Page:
Removing Nitrates at Point of Entry with Anion Exchange Resin


As nitrate contamination of US wells, including those used for city water supplies, becomes more common,  the need for nitrate treatment is becoming more urgent.  The acceptable limit for nitrates is 10 mg/L and this limit is being exceeded with greater frequency because of excessive fertilizer use and contamination from animal farms and feedlots.

Removing nitrates from drinking water is fairly simple, with reverse osmosis being a proven performer with nitrates. Distillation is also very effective with nitrates.

For point of entry applications, however, the price of equipment and operation goes up sharply, with the main strategy being anion exchange. An anion exchanger works a lot like a water softener, but it costs more to purchase and operate.  In addition, there are some pitfalls to avoid.

Here’s some advice from a Penn State University publication:

Once a water supply becomes contaminated with nitrate, it is costly to treat. While treatment to meet drinking water needs is practical, treatment of larger quantities like livestock supplies is costly. Ion exchange units, reverse osmosis, or distillation all remove nitrate from drinking water. Note that boiling water does not remove nitrates and is not a treatment alternative. In fact, it increases nitrate concentrations as water evaporates.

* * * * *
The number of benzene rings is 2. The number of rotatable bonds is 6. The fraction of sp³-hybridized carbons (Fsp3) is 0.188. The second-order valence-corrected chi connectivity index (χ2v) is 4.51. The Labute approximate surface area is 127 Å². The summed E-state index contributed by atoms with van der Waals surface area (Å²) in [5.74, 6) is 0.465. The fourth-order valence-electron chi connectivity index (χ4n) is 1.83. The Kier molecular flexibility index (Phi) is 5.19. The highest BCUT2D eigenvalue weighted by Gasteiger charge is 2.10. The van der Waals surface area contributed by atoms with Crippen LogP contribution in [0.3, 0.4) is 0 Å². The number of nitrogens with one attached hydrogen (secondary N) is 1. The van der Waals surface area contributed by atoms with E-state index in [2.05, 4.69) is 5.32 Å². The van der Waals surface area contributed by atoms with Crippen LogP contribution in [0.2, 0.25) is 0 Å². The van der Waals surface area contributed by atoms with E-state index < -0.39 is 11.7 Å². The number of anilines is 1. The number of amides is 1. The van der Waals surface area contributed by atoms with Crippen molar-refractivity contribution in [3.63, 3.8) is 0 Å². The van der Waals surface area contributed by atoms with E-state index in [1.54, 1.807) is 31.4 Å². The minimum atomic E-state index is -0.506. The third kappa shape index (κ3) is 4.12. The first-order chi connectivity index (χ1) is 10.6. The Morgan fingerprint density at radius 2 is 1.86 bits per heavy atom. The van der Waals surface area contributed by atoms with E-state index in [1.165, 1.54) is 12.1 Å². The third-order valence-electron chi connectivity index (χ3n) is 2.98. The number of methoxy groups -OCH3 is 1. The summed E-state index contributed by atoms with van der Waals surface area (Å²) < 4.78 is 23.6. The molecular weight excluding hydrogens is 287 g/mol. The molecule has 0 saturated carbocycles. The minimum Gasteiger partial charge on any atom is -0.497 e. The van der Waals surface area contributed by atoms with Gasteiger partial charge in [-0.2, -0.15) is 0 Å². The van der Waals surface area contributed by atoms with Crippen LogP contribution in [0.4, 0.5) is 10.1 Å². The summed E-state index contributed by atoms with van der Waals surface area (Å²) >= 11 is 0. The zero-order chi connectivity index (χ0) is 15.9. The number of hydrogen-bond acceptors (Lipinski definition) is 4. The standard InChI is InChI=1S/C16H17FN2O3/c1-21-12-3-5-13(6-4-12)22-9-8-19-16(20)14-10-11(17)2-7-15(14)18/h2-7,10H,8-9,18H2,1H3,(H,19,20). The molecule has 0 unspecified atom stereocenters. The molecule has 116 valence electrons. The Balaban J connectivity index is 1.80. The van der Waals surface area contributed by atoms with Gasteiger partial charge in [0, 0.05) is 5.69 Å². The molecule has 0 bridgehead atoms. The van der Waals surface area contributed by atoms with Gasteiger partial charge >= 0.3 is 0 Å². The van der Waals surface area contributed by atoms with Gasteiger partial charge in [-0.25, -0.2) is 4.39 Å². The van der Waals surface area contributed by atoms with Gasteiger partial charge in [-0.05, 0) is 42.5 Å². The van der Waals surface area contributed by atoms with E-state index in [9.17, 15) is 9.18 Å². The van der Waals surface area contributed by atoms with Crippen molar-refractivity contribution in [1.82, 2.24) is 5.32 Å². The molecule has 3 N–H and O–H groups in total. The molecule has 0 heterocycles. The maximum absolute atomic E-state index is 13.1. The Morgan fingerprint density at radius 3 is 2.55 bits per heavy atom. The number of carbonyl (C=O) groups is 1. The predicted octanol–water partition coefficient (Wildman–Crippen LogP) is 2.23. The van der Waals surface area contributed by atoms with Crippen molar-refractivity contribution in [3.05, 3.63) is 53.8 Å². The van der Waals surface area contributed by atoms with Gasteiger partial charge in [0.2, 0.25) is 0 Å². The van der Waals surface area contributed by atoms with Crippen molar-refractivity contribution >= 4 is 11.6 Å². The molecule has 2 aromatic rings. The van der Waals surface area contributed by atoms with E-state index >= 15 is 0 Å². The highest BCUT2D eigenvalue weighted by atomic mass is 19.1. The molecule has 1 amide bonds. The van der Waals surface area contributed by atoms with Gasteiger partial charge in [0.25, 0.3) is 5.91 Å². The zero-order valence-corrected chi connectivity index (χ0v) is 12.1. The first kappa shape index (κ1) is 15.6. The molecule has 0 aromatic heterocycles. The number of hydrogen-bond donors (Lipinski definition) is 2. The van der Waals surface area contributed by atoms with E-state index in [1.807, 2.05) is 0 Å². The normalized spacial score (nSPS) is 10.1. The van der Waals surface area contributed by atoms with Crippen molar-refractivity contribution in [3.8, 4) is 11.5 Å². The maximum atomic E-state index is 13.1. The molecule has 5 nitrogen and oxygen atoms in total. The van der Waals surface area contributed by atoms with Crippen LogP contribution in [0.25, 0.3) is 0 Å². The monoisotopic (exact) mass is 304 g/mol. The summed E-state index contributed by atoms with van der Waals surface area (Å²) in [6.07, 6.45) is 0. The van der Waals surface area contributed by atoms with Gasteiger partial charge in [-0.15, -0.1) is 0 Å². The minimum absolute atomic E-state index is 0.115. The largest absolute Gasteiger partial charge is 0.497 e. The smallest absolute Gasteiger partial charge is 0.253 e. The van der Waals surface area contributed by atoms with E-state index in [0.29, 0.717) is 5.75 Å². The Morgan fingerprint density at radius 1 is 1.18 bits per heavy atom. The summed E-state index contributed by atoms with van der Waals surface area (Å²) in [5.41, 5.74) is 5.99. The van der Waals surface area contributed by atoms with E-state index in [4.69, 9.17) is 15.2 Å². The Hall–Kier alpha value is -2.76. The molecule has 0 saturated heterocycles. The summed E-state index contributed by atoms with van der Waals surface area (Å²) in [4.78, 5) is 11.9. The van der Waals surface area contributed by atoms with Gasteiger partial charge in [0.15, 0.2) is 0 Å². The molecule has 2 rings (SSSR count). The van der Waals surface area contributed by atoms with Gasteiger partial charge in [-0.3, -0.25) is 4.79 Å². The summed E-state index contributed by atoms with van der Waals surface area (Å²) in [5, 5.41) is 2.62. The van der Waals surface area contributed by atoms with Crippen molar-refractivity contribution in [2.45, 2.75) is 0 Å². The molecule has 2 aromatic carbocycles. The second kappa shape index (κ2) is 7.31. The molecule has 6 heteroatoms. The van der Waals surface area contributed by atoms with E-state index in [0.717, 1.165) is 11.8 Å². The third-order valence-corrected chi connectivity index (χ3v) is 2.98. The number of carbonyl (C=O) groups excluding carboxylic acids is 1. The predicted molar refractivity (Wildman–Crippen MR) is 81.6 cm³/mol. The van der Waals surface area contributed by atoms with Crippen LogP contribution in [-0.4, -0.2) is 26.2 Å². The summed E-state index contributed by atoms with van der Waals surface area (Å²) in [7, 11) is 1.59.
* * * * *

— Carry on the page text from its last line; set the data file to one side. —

An ion exchange unit operates much like a household water softener. A softener filters calcium and magnesium laden water through a resin coated with sodium ions. As water flows through the unit, the resin releases its sodium ions and readily trades them for the calcium and magnesium. For nitrate removal, the resin exchanges chloride ions for nitrate and sulfate ions in the water. After treating many gallons of water, the resin will “run out” of chloride. Regenerating the resin with a concentrated solution of sodium chloride (you can use bicarbonate instead of chloride) recharges it for further treatment.

Ion exchange does have drawbacks. Because the resin prefers to absorb sulfate, water high in sulfates hinders the nitrate exchange and reduces system effectiveness. If the resin becomes saturated, it releases the nitrates in place of sulfates, resulting in an increased nitrate concentration in the “treated” water. Also, nitrate ion exchange can make the water corrosive. Neutralizing the water after it leaves the unit reduces this effect. Finally, ion exchange can be expensive and requires maintenance. Since the backwash brine will be high in nitrates, care must be given to its disposal.

Source:  Penn State Extension.

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